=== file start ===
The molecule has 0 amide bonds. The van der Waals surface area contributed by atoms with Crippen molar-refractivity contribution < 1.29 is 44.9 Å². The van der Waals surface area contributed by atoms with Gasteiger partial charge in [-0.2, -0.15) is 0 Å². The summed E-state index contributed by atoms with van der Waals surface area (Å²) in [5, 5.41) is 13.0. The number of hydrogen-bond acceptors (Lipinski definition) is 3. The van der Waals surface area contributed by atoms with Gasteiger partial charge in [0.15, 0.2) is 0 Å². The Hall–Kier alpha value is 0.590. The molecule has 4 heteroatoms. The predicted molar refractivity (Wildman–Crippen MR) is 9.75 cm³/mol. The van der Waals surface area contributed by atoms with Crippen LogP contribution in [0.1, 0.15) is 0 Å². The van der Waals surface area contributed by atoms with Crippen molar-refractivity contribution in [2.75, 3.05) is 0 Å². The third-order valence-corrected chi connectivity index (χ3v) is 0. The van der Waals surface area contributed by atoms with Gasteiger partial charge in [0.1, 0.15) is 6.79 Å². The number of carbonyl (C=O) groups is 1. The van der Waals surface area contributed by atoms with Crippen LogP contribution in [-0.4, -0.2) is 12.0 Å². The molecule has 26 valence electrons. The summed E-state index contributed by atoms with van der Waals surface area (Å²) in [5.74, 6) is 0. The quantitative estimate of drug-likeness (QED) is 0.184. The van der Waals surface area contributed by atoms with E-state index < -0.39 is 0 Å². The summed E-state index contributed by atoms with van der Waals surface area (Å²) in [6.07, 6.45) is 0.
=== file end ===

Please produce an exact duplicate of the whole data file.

The molecule has 0 amide bonds. The van der Waals surface area contributed by atoms with Crippen molar-refractivity contribution < 1.29 is 44.9 Å². The van der Waals surface area contributed by atoms with Gasteiger partial charge in [-0.2, -0.15) is 0 Å². The summed E-state index contributed by atoms with van der Waals surface area (Å²) in [5, 5.41) is 13.0. The number of hydrogen-bond acceptors (Lipinski definition) is 3. The van der Waals surface area contributed by atoms with Gasteiger partial charge in [0.15, 0.2) is 0 Å². The Hall–Kier alpha value is 0.590. The molecule has 4 heteroatoms. The predicted molar refractivity (Wildman–Crippen MR) is 9.75 cm³/mol. The van der Waals surface area contributed by atoms with Crippen LogP contribution in [0.1, 0.15) is 0 Å². The van der Waals surface area contributed by atoms with Crippen molar-refractivity contribution in [2.75, 3.05) is 0 Å². The third-order valence-corrected chi connectivity index (χ3v) is 0. The van der Waals surface area contributed by atoms with Gasteiger partial charge in [0.1, 0.15) is 6.79 Å². The number of carbonyl (C=O) groups is 1. The van der Waals surface area contributed by atoms with Crippen LogP contribution in [-0.4, -0.2) is 12.0 Å². The molecule has 26 valence electrons. The summed E-state index contributed by atoms with van der Waals surface area (Å²) in [5.74, 6) is 0. The quantitative estimate of drug-likeness (QED) is 0.184. The van der Waals surface area contributed by atoms with E-state index < -0.39 is 0 Å². The summed E-state index contributed by atoms with van der Waals surface area (Å²) in [6.07, 6.45) is 0.